Jeff Buckley – You and I
Posthumous releases are a source of constant controversy in music. They often split opinion between fans who consider them attempts by labels and family relatives of the deceased to financially gain from the hidden gems of the artist, and the fans who are in constant search of the aforementioned gems to feel a tragic sense of fulfillment from the listening experience. Jeff Buckley is one of the leading figures in terms of helping form this split opinion. Grace, Buckley’s sensational debut and final album, appears not to be enough for most fans and the amount of posthumous releases including live albums, covers and lost songs is vast despite his short career length.
The immediate issue with You and I – the latest in the collection of Jeff Buckley’s posthumous works – is that it only contains one unheard track, ‘Dream of You and I’, which isn’t even fully formed. Then again this is also the odd selling point of the album. Every track on the album was a demo recorded for Sony to display his ability and imagination in the lead up to recording Grace. You and I’s opener ‘Just Like A Woman’, is a beautiful, striking and heartfelt rendition that makes you think of Bob Dylan’s original in a completely different way.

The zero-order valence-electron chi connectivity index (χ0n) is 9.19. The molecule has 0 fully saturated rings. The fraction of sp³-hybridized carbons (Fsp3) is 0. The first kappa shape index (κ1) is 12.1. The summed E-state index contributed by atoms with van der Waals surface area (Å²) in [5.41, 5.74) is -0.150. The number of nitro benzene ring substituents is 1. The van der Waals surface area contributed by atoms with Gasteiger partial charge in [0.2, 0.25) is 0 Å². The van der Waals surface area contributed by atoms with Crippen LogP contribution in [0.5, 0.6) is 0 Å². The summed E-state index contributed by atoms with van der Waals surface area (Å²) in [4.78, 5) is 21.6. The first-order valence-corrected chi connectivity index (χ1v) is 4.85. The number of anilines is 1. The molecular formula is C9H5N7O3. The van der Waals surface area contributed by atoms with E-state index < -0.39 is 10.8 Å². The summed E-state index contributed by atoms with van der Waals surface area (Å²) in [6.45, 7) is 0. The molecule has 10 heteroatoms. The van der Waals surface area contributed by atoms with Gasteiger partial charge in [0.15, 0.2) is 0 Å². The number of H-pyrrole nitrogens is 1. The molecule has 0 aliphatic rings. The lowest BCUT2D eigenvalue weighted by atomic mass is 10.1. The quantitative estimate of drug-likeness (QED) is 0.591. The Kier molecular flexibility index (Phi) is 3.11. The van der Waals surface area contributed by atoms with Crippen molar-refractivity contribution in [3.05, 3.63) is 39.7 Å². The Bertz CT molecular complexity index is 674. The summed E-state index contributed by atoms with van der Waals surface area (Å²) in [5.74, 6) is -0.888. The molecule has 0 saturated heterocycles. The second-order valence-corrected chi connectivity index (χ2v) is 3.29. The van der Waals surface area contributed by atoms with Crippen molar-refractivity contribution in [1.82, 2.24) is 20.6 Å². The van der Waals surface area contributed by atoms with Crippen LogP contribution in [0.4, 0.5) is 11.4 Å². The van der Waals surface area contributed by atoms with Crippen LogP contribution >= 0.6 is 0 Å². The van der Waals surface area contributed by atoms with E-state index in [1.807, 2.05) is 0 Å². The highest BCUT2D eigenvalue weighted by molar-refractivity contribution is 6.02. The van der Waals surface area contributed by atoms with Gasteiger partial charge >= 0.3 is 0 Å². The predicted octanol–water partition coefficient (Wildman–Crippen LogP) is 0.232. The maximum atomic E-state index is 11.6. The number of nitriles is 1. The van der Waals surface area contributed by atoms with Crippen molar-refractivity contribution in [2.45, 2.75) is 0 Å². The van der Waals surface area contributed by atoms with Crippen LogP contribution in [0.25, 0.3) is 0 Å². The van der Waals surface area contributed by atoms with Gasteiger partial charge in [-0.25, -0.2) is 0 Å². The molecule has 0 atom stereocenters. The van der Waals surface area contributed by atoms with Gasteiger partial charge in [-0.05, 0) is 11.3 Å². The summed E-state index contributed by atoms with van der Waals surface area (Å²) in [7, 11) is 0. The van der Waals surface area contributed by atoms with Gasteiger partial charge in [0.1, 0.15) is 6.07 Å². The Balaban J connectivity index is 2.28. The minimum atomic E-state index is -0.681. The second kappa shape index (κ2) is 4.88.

The stripped back nature of the tracks, with every song just being Buckley with his guitar, is what gives the album its stamp of authenticity yet also makes it feel engagingly raw and occasionally fragile. The demo of ‘Grace’ has incredible pull despite its much thinned-out state compared to the album version. However, the presence of the only new song ‘Dream of You and I’ almost feels teasing.There are several guitar parts, a delicately whispered refrain, but no full composition, only a story describing what the song would have been about when finished, spoken atop what would have been the verses guitar part.
This album will be an easy sell to any large Jeff Buckley fan with most performances retaining the complex emotions that come with recordings of him, but critics of the release of the nature of Buckley’s posthumous releases will probably feel unconvinced at the necessity of yet another of its kind.